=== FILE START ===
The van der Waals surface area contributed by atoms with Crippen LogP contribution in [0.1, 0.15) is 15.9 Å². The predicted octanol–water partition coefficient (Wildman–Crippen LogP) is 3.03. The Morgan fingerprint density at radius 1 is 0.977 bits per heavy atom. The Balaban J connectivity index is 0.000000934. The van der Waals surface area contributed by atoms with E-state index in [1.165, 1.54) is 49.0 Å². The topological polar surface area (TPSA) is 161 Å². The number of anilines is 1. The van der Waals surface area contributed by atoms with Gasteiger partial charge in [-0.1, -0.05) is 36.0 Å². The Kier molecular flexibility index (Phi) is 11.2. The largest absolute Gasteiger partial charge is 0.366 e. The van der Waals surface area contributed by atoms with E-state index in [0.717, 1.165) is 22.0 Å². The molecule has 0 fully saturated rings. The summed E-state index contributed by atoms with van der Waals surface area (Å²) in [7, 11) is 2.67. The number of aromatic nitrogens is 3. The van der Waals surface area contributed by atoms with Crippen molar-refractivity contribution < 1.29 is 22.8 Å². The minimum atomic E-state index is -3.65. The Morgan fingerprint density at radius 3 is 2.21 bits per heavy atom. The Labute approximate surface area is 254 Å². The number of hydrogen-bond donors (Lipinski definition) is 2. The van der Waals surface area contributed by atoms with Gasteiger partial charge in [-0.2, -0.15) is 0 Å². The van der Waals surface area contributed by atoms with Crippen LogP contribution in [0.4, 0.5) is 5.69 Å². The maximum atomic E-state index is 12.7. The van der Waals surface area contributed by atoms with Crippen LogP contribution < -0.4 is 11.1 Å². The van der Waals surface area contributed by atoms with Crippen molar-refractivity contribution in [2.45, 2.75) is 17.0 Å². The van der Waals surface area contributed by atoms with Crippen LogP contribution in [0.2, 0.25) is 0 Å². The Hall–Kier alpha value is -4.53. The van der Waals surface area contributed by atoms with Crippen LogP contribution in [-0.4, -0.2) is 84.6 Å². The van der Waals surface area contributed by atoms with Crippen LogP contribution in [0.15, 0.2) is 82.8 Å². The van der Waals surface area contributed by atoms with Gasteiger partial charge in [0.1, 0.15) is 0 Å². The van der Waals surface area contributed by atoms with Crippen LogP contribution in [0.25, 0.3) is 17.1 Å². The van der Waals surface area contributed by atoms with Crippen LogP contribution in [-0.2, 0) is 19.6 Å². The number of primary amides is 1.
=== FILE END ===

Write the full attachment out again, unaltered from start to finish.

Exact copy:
The van der Waals surface area contributed by atoms with Crippen LogP contribution in [0.1, 0.15) is 15.9 Å². The predicted octanol–water partition coefficient (Wildman–Crippen LogP) is 3.03. The Morgan fingerprint density at radius 1 is 0.977 bits per heavy atom. The Balaban J connectivity index is 0.000000934. The van der Waals surface area contributed by atoms with E-state index in [1.165, 1.54) is 49.0 Å². The topological polar surface area (TPSA) is 161 Å². The number of anilines is 1. The van der Waals surface area contributed by atoms with Gasteiger partial charge in [-0.1, -0.05) is 36.0 Å². The Kier molecular flexibility index (Phi) is 11.2. The largest absolute Gasteiger partial charge is 0.366 e. The van der Waals surface area contributed by atoms with E-state index in [0.717, 1.165) is 22.0 Å². The molecule has 0 fully saturated rings. The summed E-state index contributed by atoms with van der Waals surface area (Å²) in [7, 11) is 2.67. The number of aromatic nitrogens is 3. The van der Waals surface area contributed by atoms with Crippen molar-refractivity contribution < 1.29 is 22.8 Å². The minimum atomic E-state index is -3.65. The Morgan fingerprint density at radius 3 is 2.21 bits per heavy atom. The Labute approximate surface area is 254 Å². The number of hydrogen-bond donors (Lipinski definition) is 2. The van der Waals surface area contributed by atoms with Gasteiger partial charge in [-0.2, -0.15) is 0 Å². The van der Waals surface area contributed by atoms with Crippen LogP contribution in [0.4, 0.5) is 5.69 Å². The maximum atomic E-state index is 12.7. The van der Waals surface area contributed by atoms with Crippen LogP contribution < -0.4 is 11.1 Å². The van der Waals surface area contributed by atoms with Crippen molar-refractivity contribution in [2.45, 2.75) is 17.0 Å². The van der Waals surface area contributed by atoms with Crippen LogP contribution in [0.2, 0.25) is 0 Å². The Hall–Kier alpha value is -4.53. The van der Waals surface area contributed by atoms with Crippen LogP contribution in [-0.4, -0.2) is 84.6 Å². The van der Waals surface area contributed by atoms with Crippen LogP contribution in [0.15, 0.2) is 82.8 Å². The van der Waals surface area contributed by atoms with Gasteiger partial charge in [0.1, 0.15) is 0 Å². The van der Waals surface area contributed by atoms with Crippen LogP contribution in [0.25, 0.3) is 17.1 Å². The van der Waals surface area contributed by atoms with Crippen LogP contribution in [-0.2, 0) is 19.6 Å². The number of primary amides is 1.